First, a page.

Wednesday, April 16, 2014


Russia

Voting Starts In Russian Presidential Election

A woman passes by a presidential election campaign posters in MoscowA woman passes by a presidential election campaign posters in Moscow
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A woman passes by a presidential election campaign posters in Moscow
A woman passes by a presidential election campaign posters in Moscow
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Russian presidential elections that many expect to see Prime Minister Vladimir Putin win have started. Putin faces four opponents as he seeks to serve a third term as president.
 
The first ballots in Russia's presidential election were dropped into boxes in the far eastern regions of the country on March 4. People on the Chukotka and Kamchatka peninsulas were reportedly lined up outside polling stations waiting for the election to start at 8:00 local time. Voter turnout was reportedly heavy in the town of Anadyr, population 13,000, located much closer to the American state of Alaska (some 820 kilometers) than Moscow (6,100 kilometers).
 
Surveys in Russia ahead of the election show Putin should win in the first round with some 60 percent of the vote, precluding the need for a second round. His challengers in the election are Communist Party candidate Gennady Zyuganov, tycoon Mikhail Prokhorov, Liberal Democratic Party of Russia candidate Vladimir Zhirinovsky and former Senate (upper house) speaker Sergei Mironov. Putin was president from 2000 to 2008 but was constitutionally barred from seeking a third consecutive term. He has served as prime minister under current President Dmitri Medvedev since Medvedev was sworn into office in 2008. Putin and Medvedev have been referred to as the "tandem" during Medvedev's presidency and many believe Prime Minister Putin was making the important decisions for the country.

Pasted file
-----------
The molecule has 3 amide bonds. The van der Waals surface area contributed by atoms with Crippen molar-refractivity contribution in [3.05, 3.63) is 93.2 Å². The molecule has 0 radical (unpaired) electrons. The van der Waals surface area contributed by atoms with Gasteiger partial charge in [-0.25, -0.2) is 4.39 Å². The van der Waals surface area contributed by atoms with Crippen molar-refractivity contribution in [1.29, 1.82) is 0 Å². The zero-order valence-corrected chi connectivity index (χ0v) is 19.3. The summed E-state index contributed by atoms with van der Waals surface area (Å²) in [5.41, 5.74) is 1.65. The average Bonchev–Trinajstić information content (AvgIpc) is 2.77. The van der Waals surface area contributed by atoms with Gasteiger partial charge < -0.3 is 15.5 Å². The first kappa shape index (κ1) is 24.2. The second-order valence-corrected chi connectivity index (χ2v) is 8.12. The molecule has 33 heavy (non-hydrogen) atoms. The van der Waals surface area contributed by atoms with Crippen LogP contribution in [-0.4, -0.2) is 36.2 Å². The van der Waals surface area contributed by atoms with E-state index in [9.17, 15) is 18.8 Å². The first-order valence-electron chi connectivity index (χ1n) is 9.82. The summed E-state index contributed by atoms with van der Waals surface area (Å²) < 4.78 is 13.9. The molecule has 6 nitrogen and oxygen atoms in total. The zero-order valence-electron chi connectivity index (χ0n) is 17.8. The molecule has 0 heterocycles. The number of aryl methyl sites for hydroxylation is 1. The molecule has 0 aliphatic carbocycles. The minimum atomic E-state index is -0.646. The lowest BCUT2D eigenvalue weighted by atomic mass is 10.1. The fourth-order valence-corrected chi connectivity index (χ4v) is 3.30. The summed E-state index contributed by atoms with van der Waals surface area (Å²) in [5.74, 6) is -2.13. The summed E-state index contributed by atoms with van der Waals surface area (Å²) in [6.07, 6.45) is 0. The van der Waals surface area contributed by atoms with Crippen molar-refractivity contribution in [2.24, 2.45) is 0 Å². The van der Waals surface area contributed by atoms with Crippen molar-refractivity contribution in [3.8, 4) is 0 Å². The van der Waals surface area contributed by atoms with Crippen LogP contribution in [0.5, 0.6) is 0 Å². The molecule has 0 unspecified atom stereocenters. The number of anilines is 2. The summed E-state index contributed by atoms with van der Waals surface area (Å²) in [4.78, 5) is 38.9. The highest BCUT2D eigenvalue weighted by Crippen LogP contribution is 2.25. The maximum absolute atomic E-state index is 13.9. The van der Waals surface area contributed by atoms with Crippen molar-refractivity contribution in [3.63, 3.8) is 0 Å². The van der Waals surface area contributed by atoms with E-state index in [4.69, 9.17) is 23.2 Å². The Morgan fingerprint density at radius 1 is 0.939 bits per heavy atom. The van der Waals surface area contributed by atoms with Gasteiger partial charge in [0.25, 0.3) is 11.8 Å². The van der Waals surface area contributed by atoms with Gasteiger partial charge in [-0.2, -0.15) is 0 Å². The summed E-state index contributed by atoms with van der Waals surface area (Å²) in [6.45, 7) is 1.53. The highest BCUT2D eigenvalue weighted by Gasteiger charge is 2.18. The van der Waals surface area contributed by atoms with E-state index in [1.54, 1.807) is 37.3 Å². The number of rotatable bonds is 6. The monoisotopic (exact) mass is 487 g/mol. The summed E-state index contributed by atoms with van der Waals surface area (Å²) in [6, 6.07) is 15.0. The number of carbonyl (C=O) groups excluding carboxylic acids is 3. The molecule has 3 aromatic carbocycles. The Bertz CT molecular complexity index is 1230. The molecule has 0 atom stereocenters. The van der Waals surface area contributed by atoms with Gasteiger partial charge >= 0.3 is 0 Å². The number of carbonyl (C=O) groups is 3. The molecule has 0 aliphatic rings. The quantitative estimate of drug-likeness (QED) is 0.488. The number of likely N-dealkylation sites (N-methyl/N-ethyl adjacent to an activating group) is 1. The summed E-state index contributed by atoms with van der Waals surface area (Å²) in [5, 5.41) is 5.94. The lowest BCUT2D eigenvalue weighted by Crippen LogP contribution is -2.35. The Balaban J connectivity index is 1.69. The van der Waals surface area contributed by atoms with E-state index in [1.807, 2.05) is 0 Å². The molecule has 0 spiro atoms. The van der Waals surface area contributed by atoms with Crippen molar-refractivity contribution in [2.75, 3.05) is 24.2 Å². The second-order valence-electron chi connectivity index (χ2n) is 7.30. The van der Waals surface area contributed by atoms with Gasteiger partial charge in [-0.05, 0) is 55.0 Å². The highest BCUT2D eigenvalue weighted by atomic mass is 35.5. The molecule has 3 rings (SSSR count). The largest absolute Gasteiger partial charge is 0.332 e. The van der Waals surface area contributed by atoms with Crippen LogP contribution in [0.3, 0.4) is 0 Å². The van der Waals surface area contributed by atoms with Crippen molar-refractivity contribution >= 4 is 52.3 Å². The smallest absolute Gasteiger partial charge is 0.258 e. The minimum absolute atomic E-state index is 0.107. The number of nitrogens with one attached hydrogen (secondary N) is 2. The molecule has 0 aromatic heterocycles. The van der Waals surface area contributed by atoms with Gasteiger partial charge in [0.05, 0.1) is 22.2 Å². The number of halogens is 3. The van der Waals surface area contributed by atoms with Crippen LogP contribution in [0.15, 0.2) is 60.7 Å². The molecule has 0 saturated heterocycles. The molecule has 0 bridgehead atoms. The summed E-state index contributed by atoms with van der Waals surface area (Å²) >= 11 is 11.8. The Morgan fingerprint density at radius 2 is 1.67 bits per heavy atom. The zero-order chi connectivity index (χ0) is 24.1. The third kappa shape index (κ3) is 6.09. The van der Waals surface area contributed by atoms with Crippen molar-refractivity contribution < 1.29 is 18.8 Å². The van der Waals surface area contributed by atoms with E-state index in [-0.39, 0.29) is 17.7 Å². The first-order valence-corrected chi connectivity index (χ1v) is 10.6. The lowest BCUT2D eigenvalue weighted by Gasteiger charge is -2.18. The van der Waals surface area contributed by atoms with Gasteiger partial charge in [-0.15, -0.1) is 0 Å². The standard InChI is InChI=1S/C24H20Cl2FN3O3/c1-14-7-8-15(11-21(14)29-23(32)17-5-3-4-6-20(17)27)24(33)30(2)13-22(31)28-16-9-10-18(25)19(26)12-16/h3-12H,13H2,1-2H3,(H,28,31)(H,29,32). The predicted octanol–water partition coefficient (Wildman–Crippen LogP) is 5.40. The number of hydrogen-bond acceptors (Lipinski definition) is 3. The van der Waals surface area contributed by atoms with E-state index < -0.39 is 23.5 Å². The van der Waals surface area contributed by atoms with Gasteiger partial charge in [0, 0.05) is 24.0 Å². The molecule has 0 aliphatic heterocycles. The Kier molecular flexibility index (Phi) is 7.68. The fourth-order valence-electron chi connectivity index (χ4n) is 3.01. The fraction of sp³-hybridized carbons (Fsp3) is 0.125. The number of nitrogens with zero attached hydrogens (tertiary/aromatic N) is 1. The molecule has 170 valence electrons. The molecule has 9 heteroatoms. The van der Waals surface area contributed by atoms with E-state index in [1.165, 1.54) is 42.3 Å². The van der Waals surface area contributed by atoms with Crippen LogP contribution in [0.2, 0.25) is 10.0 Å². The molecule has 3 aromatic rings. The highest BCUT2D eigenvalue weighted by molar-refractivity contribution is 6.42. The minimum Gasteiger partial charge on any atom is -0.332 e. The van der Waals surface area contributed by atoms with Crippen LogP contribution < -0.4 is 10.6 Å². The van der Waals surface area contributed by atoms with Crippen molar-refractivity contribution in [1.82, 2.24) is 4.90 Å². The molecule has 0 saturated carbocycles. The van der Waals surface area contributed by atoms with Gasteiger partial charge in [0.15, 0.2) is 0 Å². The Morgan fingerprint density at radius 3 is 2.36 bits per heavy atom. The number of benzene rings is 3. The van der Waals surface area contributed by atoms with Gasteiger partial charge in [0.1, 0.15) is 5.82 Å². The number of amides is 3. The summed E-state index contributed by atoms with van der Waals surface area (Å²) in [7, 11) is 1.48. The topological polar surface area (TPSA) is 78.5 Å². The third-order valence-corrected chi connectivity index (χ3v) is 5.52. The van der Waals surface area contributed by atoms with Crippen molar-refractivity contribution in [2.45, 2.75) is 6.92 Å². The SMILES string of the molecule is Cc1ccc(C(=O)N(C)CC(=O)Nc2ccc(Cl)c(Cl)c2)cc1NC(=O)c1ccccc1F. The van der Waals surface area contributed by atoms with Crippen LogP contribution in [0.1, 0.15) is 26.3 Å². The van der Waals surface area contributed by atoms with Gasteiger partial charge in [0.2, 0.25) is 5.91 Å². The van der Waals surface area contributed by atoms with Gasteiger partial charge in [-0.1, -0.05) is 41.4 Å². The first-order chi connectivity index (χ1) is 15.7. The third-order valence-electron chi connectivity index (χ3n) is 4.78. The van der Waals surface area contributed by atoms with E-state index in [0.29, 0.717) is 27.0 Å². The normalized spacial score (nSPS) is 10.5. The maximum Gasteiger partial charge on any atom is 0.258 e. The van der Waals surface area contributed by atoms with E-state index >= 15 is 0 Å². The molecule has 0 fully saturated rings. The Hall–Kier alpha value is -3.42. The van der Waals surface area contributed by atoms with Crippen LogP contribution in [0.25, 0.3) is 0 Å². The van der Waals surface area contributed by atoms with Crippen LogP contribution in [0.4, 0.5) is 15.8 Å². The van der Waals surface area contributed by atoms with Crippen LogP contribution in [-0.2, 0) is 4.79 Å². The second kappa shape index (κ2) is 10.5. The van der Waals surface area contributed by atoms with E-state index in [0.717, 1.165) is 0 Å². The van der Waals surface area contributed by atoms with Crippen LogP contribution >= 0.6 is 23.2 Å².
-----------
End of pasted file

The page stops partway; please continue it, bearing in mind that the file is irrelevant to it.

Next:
Since Putin's United Russia party won the December 4 (2011) parliamentary elections there have been several anti-government protests across Russia involving tens of thousands of people. Protesters complained of vote rigging in the December poll and rejected allowing Putin to serve another term as president. Putin has vowed to hold a dialogue with opposition groups that organized these demonstrations. His supporters, who have also held massive rallies for Putin since last December, say Putin is the best guarantor of security and stability for Russia.
 
Polls are opening at 8:00 closing at 20:00 local time across Russia (Polls in Moscow open 5:00 CET). Nearly 110 million people in Russia are eligible to cast ballots at some 91,000 polling stations in Sunday's election. Russian news agencies report there will be 685 accredited election observers monitors polling stations, 219 from the OSCE's Office for Democratic Institutions and Human Rights. Webcams have also been installed at polling stations across the country. Russia's Minister of Communications Igor Shchegolev said the webcams logged more than 1 million visits in the first hour after polling stations opened in the eastern part of the country.

Based on ITAR-TASS, IFX, AFP, dpa reports
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